I really want to like this movie, and I actually do like all of its individual parts - it’s the collected whole that leaves me feeling unsatisfied.  Garland has, much like he did in Ex Machina, crafted a visually stimulating sci-fi experience, and told a story that will provoke lots of thought and discussion.  His choice of cast and locations, along with visual effects that do not overwhelm any of the scenes that use them, are all excellent (the sight of plants growing in the shape of human beings, for example, was both beautiful and inherently unsettling).  All of the actors/actresses deliver fine performances, and Geoff Barrow and Ben Salisbury’s haunting, minimalist score greatly enhances the feeling of mystery inside the Shimmer.  

What frustrates me is how despite intentionally abandoning the notion of directly adapting the source novel, and merely telling a story based on how he “remembered feeling after reading it” (his words, not mine), he hasn’t come up with a story any more enjoyable to follow than VanderMeer did in the novel.  That's not to say that the story, the science, or the final point of the film doesn't make sense - quite the contrary, the concept of DNA alteration, and different forms of life possibly modifying our world to become a better fit for it is fascinating.  After all, if there is life beyond our planet, couldn't we also assume that such life would be beyond our understanding of life?  Does an extraterrestrial entity even need a goal or a reason to do what it does?  What if it just does those things because it’s supposed to?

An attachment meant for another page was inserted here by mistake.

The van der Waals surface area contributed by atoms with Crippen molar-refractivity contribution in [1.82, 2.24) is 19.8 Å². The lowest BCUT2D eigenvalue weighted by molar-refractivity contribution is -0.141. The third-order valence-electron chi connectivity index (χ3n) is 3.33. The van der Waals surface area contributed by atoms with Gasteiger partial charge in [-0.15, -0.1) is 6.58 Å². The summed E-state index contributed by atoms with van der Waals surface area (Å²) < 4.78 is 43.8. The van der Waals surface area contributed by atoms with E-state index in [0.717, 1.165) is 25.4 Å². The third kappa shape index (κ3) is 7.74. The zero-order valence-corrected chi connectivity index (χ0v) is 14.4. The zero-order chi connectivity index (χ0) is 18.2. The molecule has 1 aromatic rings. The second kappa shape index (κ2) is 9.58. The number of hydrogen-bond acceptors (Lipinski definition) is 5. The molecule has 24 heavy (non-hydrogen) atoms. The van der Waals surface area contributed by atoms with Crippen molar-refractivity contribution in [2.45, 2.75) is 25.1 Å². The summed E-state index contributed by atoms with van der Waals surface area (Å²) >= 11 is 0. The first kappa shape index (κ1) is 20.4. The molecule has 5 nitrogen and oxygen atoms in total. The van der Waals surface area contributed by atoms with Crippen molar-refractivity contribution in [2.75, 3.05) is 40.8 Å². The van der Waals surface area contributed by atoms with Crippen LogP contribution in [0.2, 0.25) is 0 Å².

I understand that we as an audience are meant to interpret the story how we each see fit and discuss the various interpretations amongst ourselves, and I have no problem with that.  I suppose how I’m left feeling is that, much like I did with the novel, we don’t learn enough about any of the people involved in the story to really care what happens to them.  The team that accompanies Lena into the Shimmer is made up of four other women who, like her, are as one character puts it, "damaged goods," but none of them are explored in any depth, so their ultimate fates really don’t carry any emotional payoff when those points in the film are reached.  Sure, the lack of emotional investment may have been a conscious choice of Garland’s, as a means of keeping the narrative an intellectual one, but I can only speak for my own reaction, and I was left feeling somewhat empty.